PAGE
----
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Literary Critical Approaches to Mark’s Gospel

Many twentieth century New Testament scholars concentrated on the history behind the text: who wrote the Gospel of Mark, when was it written, where was it written, to whom was it written, what are its sources and how was it used as a source, what form did its oral or written traditions take before they were included in it, how did the evangelist edit the traditions, and is the text a window into the life of Jesus or a mirror into the beliefs of the various Christ associations? Narrative or literary-critical approaches tend to bracket such historical-critical questions, for reconstructions of the “authorial intention” or the historical situation behind the text is always tentative, to closely read the text itself.  This approach may be interested in the structural elements of the narrative (plot, settings, round or flat characters, implied author, implied audience, narrative point of view, rhetorical techniques, etc.) or in how meaning is produced in the interaction between text and reader. This has also led to ideological approaches that emphasize the reader’s own social location, for the former hegemony of white, male, liberal Protestants from Germany over the biblical studies guild impacted upon the research questions that were brought to the text, and has opened up the field to perspectives or readings from those who have been marginalized. Such approaches may include poststructuralism, liberation theology, postcolonial criticism, or feminist criticism.Here is a sample of literary or ideological studies of Mark’s Gospel:

  • Anderson, Janice Capel and Moore, Stephen D. Editors. Mark and Method: New Approaches in Biblical Studies.  Minneapolis: Fortress, 1992.
  • Belo, Fernando. A Materialist Reading of the Gospel of Mark. Translated by Matthew J. O’Connel. Maryknoll: Orbis, 1981.
  • Best, Ernest. Mark: The Gospel as Story. Revised Edition.  Edinburgh: T&T Clark, 2000.
  • Dewey, Joanna. Markan Public Debate:  Literary Technique, Concentric Structure and Theology in Mark 2:1-3:6. Chicago: Scholars Press, 1980.
  • Fowler, Robert. Loaves and Fishes: The Function of the Feeding Stories in the Gospel of Mark. Chicago: Scholars Press, 1981.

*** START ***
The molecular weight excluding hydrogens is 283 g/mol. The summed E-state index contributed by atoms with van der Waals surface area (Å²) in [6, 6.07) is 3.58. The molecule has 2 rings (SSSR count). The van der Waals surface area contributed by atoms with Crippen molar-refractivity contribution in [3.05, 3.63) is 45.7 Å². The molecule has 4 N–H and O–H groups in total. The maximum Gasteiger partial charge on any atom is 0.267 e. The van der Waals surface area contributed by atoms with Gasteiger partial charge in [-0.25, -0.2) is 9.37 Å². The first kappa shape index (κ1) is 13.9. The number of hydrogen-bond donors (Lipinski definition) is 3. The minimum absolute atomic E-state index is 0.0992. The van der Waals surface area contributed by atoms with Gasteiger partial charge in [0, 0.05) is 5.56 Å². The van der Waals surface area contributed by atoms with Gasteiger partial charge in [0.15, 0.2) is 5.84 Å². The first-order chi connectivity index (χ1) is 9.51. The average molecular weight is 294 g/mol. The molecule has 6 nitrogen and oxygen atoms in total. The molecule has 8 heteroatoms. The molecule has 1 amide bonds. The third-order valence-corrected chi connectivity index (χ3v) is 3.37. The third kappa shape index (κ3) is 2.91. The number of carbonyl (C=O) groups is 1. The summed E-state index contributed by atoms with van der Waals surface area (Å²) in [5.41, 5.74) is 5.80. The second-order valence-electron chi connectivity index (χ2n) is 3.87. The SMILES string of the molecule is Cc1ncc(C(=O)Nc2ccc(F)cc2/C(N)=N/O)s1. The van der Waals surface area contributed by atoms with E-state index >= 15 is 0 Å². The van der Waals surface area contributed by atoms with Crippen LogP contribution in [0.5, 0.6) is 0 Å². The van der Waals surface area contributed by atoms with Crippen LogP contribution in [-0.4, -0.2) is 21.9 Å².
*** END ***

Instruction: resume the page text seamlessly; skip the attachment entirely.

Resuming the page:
• Fowler, Rober M. Let the Reader Understand:  Reader-Response Criticism and the Gospel of Mark. Harrisburg: Trinity, 1991.
  • Gray, Timothy C. The Temple in the Gospel of Mark: A Study in Its Narrative Role. Grand Rapids: Baker Academic, 2010.
  • Horsley, Richard. Hearing the Whole Story: The Politics of Plot in Mark’s Gospel.  Louisville: Westminster John Knox, 2001.
  • Humphrey, Hugh M. ‘He is Risen!’:  A New Reading of Mark’s Gospel.  New York: Paulist, 1992.
  • Iverson, Kelly R. and Skinner, Christopher W. Editors. Mark as Story: Retrospect and Prospect. Atlanta: SBL, 2011.
  • Kingsbury, Jack Dean. Conflict in Mark: Jesus, Authorities, Disciples. Minneapolis: Fortress, 1989.
  • Jack Dean Kingsbury, The Christology of Mark’s Gospel. Philadelphia: Fortress Press, 1989.
  • Levine, Amy-Jill. Editor. A Feminist Companion to Mark. Sheffield: Sheffield University Press, 2001.
  • Liew, Tat-siong Benny. “Tyranny, Boundary and Might: Colonial Mimicry in Mark’s Gospel.” Journal for the Study of the New Testament 73 (1999): 7-31.
  • Politics of Parousia: Reading Mark Inter(con)textually. Biblical Interpretation Series 44. Leiden: Brill, 1999.
  • Malbon, Elizabeth Struthers. “Fallible Followers Women and Men in the Gospel of Mark.” Semeia 28 (1983): 29-48. 
  • Malbon, Elizabeth Struthers. Narrative Space and Mythic Meaning in Mark. San Francisco: Harper and Row, 1986.
  • Malbon, Elizabeth Struthers. In the Company of Jesus: Characters in Mark’s Gospel. Louisville: Westminster John Knox, 2000.
  • Malbon, Elizabeth Struthers. Mark’s Jesus: Characterization as Narrative Christology. Waco: Baylor University Press, 2009.
  • Maloney, Francis J. Mark: Storyteller, Interpreter, Evangelist. Peabody: Hendrickson, 2004.
  • Moore, Stephen D. Mark and Luke in Poststructuralist Perspectives: Jesus Begins to Write. New Haven and London: Yale University Press, 1992.
  • Moore, Stephen D.  “Mark and Empire.” Pages 70-90 in Recognizing the Margins: Developments in Biblical and Theological Studies. Essays in Honor of Sean Freyne.  Edited by Werner G. Jeanrond and A. D. H. Mayes. Dublin, Ireland: Columba, 2006.
  • Myers, Ched. Binding the Strong Man: A Political Reading of Mark’s Story of Jesus.  Maryknoll: Orbis, 1988.
  • Peterson, Dwight N. The Origins of Mark: The Markan Community in Current Debate.  Leiden: Brill, 2000.
  • Powell, Mark Allan. “Toward a Narrative-Critical Understanding of Mark.”  Interpretation 47 (1993): 341-46.
  • Rhoads, David and Michie, Donald. Mark as Story:  An Introduction to the Narrative of a Gospel. Philadelphia: Fortress, 1982.
  • Rhodes, David, Joanna Dewey, and Donald Michie. Mark as Story: An Introduction to the Narrative of a Gospel. Second Edition. Minneapolis: Fortress, 1999.
  • Skinner, Christopher L. and Hauge, Matthew Ryan. Editors. Character Studies and the Gospel of Mark. London: Bloomsbury, 2014.
  • Smith, Stephen H. A Lion With Wings: A Narrative-Critical Approach to Mark’s Gospel.  The Biblical Seminar 38. Sheffield: Sheffield Academic Press, 1996.
  • Tannehill, Robert C. “The Disciples in Mark: The Function of a Narrative Role.” The Journal of Religion 57 (1977): 386-405
  • Tolbert, Mary Ann. Sowing the Gospel:  Mark’s World in a Literary-Historical Perspective. Minneapolis: Fortress, 1989.
  • Van Iersel, Bas M.F. Mark: A Reader-Response Commentary. London and New York: T&T Clark, 1998.
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